I think we have reached a pivotal moment in the fight to prevent cervical cancer in Africa. This week I organised an international meeting in Oxford, bringing together representatives of the First Ladies of Nigeria and Uganda, African health ministers, pharmaceutical companies, and leading cervical cancer doctors, to map out a strategy for cervical cancer prevention in Africa. At the end of the meeting, the delegates signed the Oxford Declaration committing, for the first time, to global cooperation to eradicate cervical cancer in Africa.
Cervical cancer is the leading cause of cancer deaths for women in Africa. It is a disease which affects women in the prime of their lives, but most are unable to get any treatment and, far too often, they suffer a painful death as the only form of palliation available is paracetamol.
In the UK we are on the road to eradicating cervical cancer with the introduction of the HPV vaccine, but in Africa there is virtually no support to protect women from cervical cancer. There was great excitement from the delegates about the impact that the introduction of the HPV vaccine could have in Africa. Until now the costs of doing this have been prohibitive, as a course of vaccine jabs costs £300 per girl, and so it was way beyond the budget of all African governments.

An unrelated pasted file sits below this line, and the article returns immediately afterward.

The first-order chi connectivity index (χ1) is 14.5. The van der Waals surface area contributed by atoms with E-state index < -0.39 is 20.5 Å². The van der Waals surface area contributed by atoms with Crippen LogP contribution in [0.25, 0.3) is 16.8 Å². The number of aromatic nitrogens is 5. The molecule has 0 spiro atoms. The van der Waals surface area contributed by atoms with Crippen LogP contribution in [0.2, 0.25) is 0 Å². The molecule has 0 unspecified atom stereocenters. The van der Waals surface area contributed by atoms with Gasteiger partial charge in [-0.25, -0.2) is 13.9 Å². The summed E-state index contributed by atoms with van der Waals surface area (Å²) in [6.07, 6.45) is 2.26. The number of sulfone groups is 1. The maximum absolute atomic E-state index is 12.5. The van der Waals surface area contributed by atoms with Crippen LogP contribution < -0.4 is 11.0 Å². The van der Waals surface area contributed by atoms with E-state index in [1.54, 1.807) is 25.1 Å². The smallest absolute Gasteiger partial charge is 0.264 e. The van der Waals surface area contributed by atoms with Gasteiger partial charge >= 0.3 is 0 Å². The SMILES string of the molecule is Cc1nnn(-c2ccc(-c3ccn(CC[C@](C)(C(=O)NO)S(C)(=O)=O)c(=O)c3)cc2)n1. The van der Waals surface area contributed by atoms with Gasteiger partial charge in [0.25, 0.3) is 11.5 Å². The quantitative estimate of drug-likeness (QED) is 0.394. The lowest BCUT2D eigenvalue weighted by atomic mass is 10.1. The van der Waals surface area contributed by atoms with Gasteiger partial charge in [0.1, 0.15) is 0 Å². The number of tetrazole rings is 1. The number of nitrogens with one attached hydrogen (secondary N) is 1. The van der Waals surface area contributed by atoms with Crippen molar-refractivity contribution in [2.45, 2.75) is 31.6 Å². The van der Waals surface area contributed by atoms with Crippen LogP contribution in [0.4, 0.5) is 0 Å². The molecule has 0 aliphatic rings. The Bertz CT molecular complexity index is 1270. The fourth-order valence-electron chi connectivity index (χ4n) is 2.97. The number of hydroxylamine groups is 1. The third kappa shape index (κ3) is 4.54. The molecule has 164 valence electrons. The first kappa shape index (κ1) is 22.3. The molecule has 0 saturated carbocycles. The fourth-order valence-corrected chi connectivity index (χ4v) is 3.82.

The delegates agreed that efforts need to be made to lower the cost of the vaccine for developing countries and Joan Benson from Merck announced that Merck is committed to offering GARDASIL, their HPV vaccine, at a no-profit price. This is a fantastically generous offer which gives us a great opportunity to raise the necessary funds to get the vaccine onto the streets.
Early detection is also crucial in combating cervical cancer. In the last few years there have been some phenomenal improvements in screening technology, due to the development of low cost DNA tests aimed at detecting the HPV virus. And recent research suggests that even if women in developing countries had access to just one screening in their life-time, it could reduce their risk of cervical cancer by a third.
I remain an eternal optimist and committed to the battle against social inequality, and leave this meeting with a strong sense that we are entering a new phase in our drive to eradicate cervical cancer in Africa. E Tenebris lux and a chorus of Kumbaya all round!
Professor David Kerr is the founder of AFROX (the Africa-Oxford Cancer Consortium) and Professor of Cancer Medicine at the University of Oxford.